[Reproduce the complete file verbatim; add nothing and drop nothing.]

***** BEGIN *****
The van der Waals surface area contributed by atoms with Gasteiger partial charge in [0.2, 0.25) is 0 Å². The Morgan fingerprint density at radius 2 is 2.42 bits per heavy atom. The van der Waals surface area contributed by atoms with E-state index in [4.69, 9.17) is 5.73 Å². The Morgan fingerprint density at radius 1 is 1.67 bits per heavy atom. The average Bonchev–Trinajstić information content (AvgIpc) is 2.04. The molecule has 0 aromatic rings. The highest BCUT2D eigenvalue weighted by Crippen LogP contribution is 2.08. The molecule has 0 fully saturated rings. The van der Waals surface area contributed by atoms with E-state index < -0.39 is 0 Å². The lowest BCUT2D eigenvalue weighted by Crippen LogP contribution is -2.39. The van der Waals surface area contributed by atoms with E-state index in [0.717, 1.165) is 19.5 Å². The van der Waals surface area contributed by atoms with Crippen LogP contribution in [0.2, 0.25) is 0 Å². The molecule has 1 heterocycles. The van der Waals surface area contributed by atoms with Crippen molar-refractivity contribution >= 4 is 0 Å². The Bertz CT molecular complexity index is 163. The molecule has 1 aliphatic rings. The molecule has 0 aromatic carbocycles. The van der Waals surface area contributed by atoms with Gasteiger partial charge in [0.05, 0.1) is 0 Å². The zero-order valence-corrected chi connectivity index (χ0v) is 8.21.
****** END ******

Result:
The van der Waals surface area contributed by atoms with Gasteiger partial charge in [0.2, 0.25) is 0 Å². The Morgan fingerprint density at radius 2 is 2.42 bits per heavy atom. The van der Waals surface area contributed by atoms with E-state index in [4.69, 9.17) is 5.73 Å². The Morgan fingerprint density at radius 1 is 1.67 bits per heavy atom. The average Bonchev–Trinajstić information content (AvgIpc) is 2.04. The molecule has 0 aromatic rings. The highest BCUT2D eigenvalue weighted by Crippen LogP contribution is 2.08. The molecule has 0 fully saturated rings. The van der Waals surface area contributed by atoms with E-state index < -0.39 is 0 Å². The lowest BCUT2D eigenvalue weighted by Crippen LogP contribution is -2.39. The van der Waals surface area contributed by atoms with E-state index in [0.717, 1.165) is 19.5 Å². The van der Waals surface area contributed by atoms with Crippen LogP contribution in [0.2, 0.25) is 0 Å². The molecule has 1 heterocycles. The van der Waals surface area contributed by atoms with Crippen molar-refractivity contribution >= 4 is 0 Å². The Bertz CT molecular complexity index is 163. The molecule has 1 aliphatic rings. The molecule has 0 aromatic carbocycles. The van der Waals surface area contributed by atoms with Gasteiger partial charge in [0.05, 0.1) is 0 Å². The zero-order valence-corrected chi connectivity index (χ0v) is 8.21.